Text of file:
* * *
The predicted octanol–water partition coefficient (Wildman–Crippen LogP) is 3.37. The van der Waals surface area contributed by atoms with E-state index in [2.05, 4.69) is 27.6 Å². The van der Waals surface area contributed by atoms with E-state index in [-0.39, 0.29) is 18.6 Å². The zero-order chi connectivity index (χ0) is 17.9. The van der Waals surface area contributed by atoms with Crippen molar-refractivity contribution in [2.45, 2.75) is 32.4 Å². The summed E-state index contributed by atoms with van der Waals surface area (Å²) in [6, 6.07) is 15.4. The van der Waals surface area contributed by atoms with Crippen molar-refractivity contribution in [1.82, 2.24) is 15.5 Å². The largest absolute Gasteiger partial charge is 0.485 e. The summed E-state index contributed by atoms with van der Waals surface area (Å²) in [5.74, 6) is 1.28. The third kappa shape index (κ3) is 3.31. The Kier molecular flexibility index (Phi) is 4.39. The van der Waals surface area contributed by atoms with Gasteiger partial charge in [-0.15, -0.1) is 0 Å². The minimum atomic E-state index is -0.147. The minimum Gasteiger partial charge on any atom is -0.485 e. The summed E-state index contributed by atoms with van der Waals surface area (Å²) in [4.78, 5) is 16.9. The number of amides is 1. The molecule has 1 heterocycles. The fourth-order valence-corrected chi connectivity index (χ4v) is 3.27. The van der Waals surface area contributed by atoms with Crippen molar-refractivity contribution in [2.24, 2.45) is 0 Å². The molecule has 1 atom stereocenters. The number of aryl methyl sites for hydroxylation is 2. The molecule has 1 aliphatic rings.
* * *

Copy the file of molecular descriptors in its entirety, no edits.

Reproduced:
The predicted octanol–water partition coefficient (Wildman–Crippen LogP) is 3.37. The van der Waals surface area contributed by atoms with E-state index in [2.05, 4.69) is 27.6 Å². The van der Waals surface area contributed by atoms with E-state index in [-0.39, 0.29) is 18.6 Å². The zero-order chi connectivity index (χ0) is 17.9. The van der Waals surface area contributed by atoms with Crippen molar-refractivity contribution in [2.45, 2.75) is 32.4 Å². The summed E-state index contributed by atoms with van der Waals surface area (Å²) in [6, 6.07) is 15.4. The van der Waals surface area contributed by atoms with Crippen molar-refractivity contribution in [1.82, 2.24) is 15.5 Å². The largest absolute Gasteiger partial charge is 0.485 e. The summed E-state index contributed by atoms with van der Waals surface area (Å²) in [5.74, 6) is 1.28. The third kappa shape index (κ3) is 3.31. The Kier molecular flexibility index (Phi) is 4.39. The van der Waals surface area contributed by atoms with Gasteiger partial charge in [-0.15, -0.1) is 0 Å². The minimum atomic E-state index is -0.147. The minimum Gasteiger partial charge on any atom is -0.485 e. The summed E-state index contributed by atoms with van der Waals surface area (Å²) in [4.78, 5) is 16.9. The number of amides is 1. The molecule has 1 heterocycles. The fourth-order valence-corrected chi connectivity index (χ4v) is 3.27. The van der Waals surface area contributed by atoms with Crippen molar-refractivity contribution in [2.24, 2.45) is 0 Å². The molecule has 1 atom stereocenters. The number of aryl methyl sites for hydroxylation is 2. The molecule has 1 aliphatic rings.